As a response to the claims that much of management academic research is irrelevant from the practitioner perspective, this study aims to empirically investigate whether books serve as effective knowledge distribution agents and whether peer‐reviewed publications are used in the development of book content.Design/methodology/approach
A citation analysis of 40 authored and nine edited books was done, followed by a survey of 35 book authors.Findings
This study refutes the previous claims that management academic research has made little impact on the state of practice. Peer‐reviewed sources, such as refereed journals, book chapters, and conference proceedings, are used to develop the content of knowledge management and intellectual capital (KM/IC) books. Even though most business professionals do not directly read academic articles, the knowledge existing in these articles is delivered to them by means of books and textbooks.Practical implications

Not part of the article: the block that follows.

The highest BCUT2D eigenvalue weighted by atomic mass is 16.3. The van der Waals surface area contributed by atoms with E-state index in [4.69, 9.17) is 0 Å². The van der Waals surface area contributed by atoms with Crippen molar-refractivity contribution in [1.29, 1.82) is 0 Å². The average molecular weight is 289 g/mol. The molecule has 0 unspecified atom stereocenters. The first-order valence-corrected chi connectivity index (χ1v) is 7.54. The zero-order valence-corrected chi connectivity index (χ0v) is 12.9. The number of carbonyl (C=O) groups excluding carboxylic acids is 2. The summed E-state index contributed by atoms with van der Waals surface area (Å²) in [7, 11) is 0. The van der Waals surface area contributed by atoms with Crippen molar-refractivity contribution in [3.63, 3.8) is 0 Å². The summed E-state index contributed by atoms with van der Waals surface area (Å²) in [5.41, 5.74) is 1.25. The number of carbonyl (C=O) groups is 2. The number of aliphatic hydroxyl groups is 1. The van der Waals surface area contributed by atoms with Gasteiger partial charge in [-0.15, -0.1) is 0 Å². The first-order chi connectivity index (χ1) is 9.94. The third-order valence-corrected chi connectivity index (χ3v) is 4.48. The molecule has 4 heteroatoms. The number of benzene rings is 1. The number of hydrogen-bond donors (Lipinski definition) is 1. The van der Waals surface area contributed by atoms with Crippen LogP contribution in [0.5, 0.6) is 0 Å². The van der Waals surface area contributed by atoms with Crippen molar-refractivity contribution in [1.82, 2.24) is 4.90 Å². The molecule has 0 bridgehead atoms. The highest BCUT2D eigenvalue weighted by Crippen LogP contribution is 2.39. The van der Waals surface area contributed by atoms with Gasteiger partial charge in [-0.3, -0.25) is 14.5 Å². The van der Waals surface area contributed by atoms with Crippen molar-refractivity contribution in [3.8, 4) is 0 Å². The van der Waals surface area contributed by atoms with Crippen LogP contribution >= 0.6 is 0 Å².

Scholarly research has played a significant role in developing the KM/IC field. This study confirms the existence of the indirect knowledge dissemination channels where books serve as knowledge transmission agents. Therefore, academics should not change their research behavior. Instead, infrastructure should be developed to facilitate the transition of scholarly knowledge to practitioners. The question is not whether academic research is relevant, instead it is whether it reaches practitioners in the most efficient way.Originality/value
This is the most comprehensive empirical investigation of the role of books in academic knowledge transition ever conducted.